The ideal time for stargazing is when the sky is darkest. This occurs during the week leading up to new moon (no visible moon) when the moon is waning and visible as a crescent in the early morning sky and continues during the first week following new moon when Luna is waxing and visible as a crescent in the early evening sky. That timeframe is now! New moon occurs on Sunday, February 26 at 9:58 a.m.
In addition, during the months on either side of the spring and autumn equinoxes there’s an elusive phenomenon, the zodiacal light, a glowing cone of light that is visible only in very clear and very dark skies. Around new moon at this time of year – the spring equinox occurs on March 20 – the glowing cone of light appears after nightfall and is popularly known as “false dusk.” Around new moon near the autumn equinox the zodiacal light precedes dawn, appropriately called “false dawn.”
For the best chance of observing the zodiacal light, be in a location free of air and light pollution and with an unobstructed view to the western horizon. Be there from 80 to 120 minutes after sunset. The phenomenon is the result of sunlight reflected from asteroid and meteor dust or, according to another source, light reflected from fragments left over from the formation of the planets of our solar system 4.5 billion years ago.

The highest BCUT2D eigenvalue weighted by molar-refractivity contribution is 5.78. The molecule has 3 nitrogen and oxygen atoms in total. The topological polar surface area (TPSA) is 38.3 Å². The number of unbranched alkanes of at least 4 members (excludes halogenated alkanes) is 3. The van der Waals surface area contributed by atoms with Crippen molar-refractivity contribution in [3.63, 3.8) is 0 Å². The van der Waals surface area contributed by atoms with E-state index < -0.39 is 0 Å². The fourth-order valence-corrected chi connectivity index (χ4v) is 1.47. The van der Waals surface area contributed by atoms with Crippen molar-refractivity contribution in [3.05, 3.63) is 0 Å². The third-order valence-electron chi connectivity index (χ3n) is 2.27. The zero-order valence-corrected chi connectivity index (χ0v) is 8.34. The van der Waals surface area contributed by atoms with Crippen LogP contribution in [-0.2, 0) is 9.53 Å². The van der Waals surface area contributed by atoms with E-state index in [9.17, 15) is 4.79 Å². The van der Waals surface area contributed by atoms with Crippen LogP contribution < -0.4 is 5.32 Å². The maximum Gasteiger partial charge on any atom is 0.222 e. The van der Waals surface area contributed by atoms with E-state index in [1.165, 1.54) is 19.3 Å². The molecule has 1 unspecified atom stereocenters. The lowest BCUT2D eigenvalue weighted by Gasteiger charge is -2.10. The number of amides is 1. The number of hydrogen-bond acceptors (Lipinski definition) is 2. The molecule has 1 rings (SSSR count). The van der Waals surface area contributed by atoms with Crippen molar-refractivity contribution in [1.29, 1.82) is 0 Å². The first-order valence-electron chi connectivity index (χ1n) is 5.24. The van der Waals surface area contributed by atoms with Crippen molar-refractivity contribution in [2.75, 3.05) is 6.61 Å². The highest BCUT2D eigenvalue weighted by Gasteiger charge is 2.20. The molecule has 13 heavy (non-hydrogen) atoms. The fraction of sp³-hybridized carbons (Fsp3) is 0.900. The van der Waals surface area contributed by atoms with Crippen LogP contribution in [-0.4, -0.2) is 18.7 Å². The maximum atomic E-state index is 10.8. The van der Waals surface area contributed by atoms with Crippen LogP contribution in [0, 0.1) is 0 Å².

I asked Kent DeGroff, whose photograph of the zodiacal light graces this article, to confirm whether the points of light over the image are stars. He replied, “Yes, those are stars. It was a time exposure tracking the stars so they are points of light whereas you can see a slight motion blur to the trees on the left.”
Whether you plan on stalking the “equinox light” or not, be sure to gaze up to brilliant planet Venus in the west shortly after sunset and until about 8 p.m. in most locations until March 1. Venus is still at its brightest and high in the sky in evening twilight but it is a pivotal moment for the goddess planet: she has just begun a rather quick descent. By mid-March, Venus will set closer to the sun.
Astrophotography by Kent DeGroff, Whisky Creek Observatory, New Mexico. https://www.flickr.com/photos/whiskey_creek_observatory/
Lunar calendar at http://earthskystore.org/collections/frontpage/products/2017-earthsky-lunar-calendar
OPPORTUNITY TO PARTICIPATE
Advance tickets for April 6 & 7, 2017 Northeast Astronomy Forum (NEAF) http://rockland-astronomy-club.